Glacier pool cooler

landmark218

LifeTime Supporter
Mar 17, 2008
144
League City, TX
We are getting a pool built in the Houston area and are concerned that the water temperature will get too high in the dog days of summer. What is the normal water temperature people are seeing during the 90+ days? I don't think I would enjoy swimming in water that warm. Does anyone in the Houston area have experience with the Glacier Pool Cooler, http://www.glacierpoolcoolers.com/residential.htm? Does it only work well in low humidity climates?
 

JasonLion

TFP Expert
Platinum Supporter
LifeTime Supporter
May 7, 2007
37,879
Silver Spring, MD
It appears to cool by evaporation. If so, it could significantly increase your evaporation rate.

(EDIT)Apparently this isn't a significant issue.(/EDIT)
 

stevenbrla

LifeTime Supporter
May 10, 2007
237
Baton Rouge, LA
Hi Landmark,

Pool temp could very well be an issue in Houston.

I'm in Baton Rouge, and so far, keeping the temp "low enough" has been my biggest challenge. We finished our pool last August, and it quickly got up to 95-96 degrees... which WAS NOT comfortable at all. It's not good when your pool is warmer than the air!!... and yes it the air temp in BR drops below 95... sometimes... at night, anyway.

Thanks to this site, I was able to drop my temp to 90-92ish... don't remember the exact temp. For me, 90 seems about ideal... well... 88 might really be ideal on the 100 degree days. 90 seems nice though.

We simply started running the 2 deck jets that we had installed during our build... I run my pump during the day, with the deck jets running during that time. I was told that you will get the most cooling effect during the "driest" part of the day... of course, dry is a relative term... and probably varies every day for you and me.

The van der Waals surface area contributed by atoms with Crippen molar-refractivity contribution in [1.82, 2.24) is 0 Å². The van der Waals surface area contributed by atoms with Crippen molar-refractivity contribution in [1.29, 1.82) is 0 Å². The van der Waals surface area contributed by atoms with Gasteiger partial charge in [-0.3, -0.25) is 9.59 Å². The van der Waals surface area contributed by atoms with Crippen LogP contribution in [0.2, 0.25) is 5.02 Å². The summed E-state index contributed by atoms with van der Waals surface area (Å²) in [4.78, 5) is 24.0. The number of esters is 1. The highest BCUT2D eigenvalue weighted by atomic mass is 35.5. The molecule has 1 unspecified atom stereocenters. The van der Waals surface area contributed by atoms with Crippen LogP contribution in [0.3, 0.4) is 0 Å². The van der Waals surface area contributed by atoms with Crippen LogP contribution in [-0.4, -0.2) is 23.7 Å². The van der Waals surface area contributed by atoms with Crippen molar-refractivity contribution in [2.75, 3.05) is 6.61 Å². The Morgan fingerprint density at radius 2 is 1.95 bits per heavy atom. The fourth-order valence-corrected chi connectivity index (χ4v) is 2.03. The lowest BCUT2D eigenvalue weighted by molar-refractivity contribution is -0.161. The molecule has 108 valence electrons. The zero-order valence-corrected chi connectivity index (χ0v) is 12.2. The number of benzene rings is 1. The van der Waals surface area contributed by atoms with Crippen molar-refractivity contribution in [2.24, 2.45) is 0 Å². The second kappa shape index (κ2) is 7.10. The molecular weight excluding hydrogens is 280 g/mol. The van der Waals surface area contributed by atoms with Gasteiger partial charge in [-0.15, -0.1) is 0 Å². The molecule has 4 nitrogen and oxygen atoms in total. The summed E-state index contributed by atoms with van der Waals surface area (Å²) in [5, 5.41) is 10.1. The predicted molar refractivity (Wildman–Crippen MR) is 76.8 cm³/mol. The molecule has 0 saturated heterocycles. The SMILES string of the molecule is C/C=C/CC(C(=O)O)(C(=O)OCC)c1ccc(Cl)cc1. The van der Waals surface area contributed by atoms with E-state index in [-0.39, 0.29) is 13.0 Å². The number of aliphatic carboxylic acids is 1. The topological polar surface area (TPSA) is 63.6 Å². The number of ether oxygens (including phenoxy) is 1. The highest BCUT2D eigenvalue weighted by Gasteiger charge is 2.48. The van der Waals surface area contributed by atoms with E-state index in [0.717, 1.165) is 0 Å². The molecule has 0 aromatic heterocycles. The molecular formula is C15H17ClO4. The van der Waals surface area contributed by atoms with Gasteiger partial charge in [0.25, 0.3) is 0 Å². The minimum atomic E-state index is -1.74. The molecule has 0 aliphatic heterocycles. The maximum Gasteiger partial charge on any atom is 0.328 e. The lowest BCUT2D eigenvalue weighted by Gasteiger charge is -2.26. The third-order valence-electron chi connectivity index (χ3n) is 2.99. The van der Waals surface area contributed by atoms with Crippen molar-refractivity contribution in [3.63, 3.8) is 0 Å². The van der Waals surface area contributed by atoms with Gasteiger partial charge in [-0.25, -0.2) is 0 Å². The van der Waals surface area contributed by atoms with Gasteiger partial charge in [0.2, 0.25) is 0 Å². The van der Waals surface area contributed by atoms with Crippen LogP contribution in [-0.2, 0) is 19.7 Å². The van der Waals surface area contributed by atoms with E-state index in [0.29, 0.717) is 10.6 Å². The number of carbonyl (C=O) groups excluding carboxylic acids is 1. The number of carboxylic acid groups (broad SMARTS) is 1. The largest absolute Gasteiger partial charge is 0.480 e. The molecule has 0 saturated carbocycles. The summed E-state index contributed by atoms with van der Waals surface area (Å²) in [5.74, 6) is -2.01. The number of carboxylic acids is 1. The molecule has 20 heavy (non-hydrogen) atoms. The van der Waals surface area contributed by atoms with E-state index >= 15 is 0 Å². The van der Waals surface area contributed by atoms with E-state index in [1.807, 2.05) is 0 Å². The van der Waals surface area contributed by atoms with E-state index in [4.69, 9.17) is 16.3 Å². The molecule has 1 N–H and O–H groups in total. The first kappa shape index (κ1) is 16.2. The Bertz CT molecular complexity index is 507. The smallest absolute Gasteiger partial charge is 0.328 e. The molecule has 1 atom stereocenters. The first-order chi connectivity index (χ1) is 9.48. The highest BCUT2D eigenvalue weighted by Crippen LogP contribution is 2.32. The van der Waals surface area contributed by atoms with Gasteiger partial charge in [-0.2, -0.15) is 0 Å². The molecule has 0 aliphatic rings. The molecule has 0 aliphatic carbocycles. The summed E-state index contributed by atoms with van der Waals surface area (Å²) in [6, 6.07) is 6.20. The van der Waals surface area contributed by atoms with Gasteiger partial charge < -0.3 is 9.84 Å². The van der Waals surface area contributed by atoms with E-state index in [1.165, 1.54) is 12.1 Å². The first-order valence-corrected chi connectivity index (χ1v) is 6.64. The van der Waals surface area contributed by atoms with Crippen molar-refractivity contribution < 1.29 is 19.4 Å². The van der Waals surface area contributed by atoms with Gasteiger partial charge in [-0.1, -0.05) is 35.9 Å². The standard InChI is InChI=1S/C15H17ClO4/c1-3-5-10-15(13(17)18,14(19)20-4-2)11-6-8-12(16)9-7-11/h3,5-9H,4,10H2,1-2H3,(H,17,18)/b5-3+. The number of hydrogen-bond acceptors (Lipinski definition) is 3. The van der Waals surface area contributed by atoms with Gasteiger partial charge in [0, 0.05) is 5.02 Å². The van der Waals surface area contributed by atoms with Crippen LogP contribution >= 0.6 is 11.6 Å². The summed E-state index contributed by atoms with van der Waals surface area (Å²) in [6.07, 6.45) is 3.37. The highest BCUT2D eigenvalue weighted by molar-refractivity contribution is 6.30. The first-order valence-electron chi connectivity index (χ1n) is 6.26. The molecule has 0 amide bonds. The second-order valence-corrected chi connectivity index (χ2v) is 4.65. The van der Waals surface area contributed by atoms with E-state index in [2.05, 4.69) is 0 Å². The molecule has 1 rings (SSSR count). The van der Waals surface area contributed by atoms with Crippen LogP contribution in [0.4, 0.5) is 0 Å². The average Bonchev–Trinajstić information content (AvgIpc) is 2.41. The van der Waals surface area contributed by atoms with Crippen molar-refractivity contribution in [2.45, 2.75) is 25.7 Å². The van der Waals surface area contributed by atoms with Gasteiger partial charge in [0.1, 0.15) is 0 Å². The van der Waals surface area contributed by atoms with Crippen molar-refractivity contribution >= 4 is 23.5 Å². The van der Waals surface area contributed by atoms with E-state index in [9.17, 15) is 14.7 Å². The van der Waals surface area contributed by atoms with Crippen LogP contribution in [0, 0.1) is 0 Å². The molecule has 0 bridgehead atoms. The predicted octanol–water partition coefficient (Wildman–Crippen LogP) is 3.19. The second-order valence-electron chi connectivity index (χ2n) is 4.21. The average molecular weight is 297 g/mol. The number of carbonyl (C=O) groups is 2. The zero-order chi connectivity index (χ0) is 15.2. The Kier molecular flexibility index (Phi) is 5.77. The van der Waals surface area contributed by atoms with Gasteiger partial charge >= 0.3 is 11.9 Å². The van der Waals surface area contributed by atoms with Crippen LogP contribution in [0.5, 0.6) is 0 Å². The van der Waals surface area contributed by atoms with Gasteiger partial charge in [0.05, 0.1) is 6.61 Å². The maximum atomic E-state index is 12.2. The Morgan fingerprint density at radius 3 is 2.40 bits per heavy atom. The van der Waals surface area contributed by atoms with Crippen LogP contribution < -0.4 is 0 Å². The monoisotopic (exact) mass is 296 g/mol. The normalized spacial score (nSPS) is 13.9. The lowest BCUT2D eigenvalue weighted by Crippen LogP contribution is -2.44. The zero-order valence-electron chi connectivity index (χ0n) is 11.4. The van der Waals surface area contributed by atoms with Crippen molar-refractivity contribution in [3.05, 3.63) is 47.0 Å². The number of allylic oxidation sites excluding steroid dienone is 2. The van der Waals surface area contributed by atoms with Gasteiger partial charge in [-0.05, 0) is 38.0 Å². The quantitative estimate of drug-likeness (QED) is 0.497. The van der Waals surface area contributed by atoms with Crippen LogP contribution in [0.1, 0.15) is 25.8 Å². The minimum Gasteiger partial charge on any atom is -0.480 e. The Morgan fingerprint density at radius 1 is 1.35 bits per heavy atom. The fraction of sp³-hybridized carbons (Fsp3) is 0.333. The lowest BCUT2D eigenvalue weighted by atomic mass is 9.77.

If you got extra bucks, get you one of the nice looking units you're looking at... I was SERIOUSLY considering installing one last August. Who wants a pool that's too darn hot to swim in?? As for now, the jets seem to have solved mine. So far, this summer my pool is hanging at 89-92 degrees... which I can live with. (If it stayed at 92, I'd consider some sort of fountain, before spending $ on a powered unit.)

Sorry I can't offer any feedback on the Glacier machine... well, guess I'm glad I didn't have to buy one (yet.)

Hope this helps, and good luck with your build,

Steve
 

landmark218

LifeTime Supporter
Mar 17, 2008
144
League City, TX
@Jason, I don't know how much water to expect to lose from evaporation without the GC. But I can see where it would add a lot more water loss. The company says it only cost pennies a day to operate and can reduce your chemical usage 20% to 25%. I was hoping someone could validate those statements.

@Steve, it is encouraging that you are able to lower your temp so much with the deck jets. I'm getting 2 or 3 fan jets that come out just under the coping and spray over the pool. I also have 38' of weeping wall with 3 small water falls and a spill way over the spa. I hope those will help too. I like the water a little closer to 86. The GC would be the last resort.
 

Aquaman95

Well-known member
Feb 20, 2008
249
I've installed a couple of them on commercial pools and they do work as advertised. Neither of the pools has noticed significant additional water loss but at the same time there is no appreciable chemical savings.

They aren't cheap and the quality of construction isn't as high as you would expect for the price but they do work. Essentially they are just small cooling towers.
 

landmark218

LifeTime Supporter
Mar 17, 2008
144
League City, TX